In the meantime I will provide links to the original English translation as well as the newer adapted version which comes juxtaposed with the Hebrew text. As an aside: I'm more partial to the Odenheimer version of the translation which is a more literal translation. This is a worthwhile purchase.


I strongly recommend:

  1. The Book of Jewish Values, by Rabbi Joseph Telushkin (Harmony Publisher, 2000); quotes the Torah, the Talmud, and other sacred writings to give us a manual on how to teach values to children. In my opinion, an excelent book addressed to parents and educators.

  2. The Blessing Of A Skinned Knee: Using Jewish Teachings to Raise Self-Reliant Children by Wendy Mogel (Scribner,2001); This is a modern classic on parenting. Mogel’s vision for raising self-reliant children is both deeply loving and incredibly strong. I love this book.

  3. Teaching Jewish Virtues: Sacred Sources and Arts Activities by Susan Freeman (A.R.E. Publishing, 1999); has a Traditional Jewish aprroach and attitudes on virtues. It contains information on each virtue as it relates to oneself, Ben Adam Lemakom and Ben Adam Lechavero.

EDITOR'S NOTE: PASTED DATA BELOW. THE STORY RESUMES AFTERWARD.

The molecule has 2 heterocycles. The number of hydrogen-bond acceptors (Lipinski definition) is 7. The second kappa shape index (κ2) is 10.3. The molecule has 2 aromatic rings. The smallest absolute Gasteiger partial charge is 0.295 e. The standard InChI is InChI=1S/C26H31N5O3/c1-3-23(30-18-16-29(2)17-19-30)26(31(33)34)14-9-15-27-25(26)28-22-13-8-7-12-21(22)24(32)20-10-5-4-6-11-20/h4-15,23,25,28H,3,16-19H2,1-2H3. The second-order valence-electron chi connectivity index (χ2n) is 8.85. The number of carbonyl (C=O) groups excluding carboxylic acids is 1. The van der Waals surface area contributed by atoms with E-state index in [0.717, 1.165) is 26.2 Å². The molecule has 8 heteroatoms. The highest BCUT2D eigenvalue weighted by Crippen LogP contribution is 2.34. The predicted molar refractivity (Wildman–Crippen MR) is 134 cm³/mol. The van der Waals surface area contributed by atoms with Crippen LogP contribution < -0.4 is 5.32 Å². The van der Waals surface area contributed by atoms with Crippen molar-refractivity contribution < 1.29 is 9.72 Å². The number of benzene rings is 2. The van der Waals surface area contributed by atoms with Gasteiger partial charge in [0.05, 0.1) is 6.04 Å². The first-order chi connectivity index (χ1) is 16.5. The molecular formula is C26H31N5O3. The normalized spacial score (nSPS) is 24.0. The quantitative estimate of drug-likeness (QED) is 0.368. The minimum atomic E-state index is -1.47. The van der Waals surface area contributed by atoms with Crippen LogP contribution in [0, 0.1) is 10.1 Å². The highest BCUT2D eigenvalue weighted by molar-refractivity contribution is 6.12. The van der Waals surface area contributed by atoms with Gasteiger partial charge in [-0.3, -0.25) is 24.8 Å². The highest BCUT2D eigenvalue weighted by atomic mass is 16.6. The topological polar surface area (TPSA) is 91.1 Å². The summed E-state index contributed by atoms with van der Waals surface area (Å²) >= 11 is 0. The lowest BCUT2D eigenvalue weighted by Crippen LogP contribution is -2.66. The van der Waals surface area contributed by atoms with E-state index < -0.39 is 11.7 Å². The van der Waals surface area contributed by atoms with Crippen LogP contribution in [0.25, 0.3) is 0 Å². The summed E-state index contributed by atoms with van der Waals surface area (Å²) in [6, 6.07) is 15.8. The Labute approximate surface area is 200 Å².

4. Jewish Heroes, Jewish Values: Living Mitzvot in Today's World by Barry L. Schwartz (Behrman House, 1996) based on inspiring Jewish characters covering the worlds of science, sports, film, and politics. Includes activities at the back of the book to enable readers to see how they can fulfill Jewish values on their own lives.

  5. The Jewish Values Finder: A Guide to Values in Jewish Children Literature by Linda Silver (Neal Schuman Publishers, 2008) It contains an outstanding analysis of selected childrens books that promote Jewish values. An excelent source for parents, for sure.

Hope it helps :)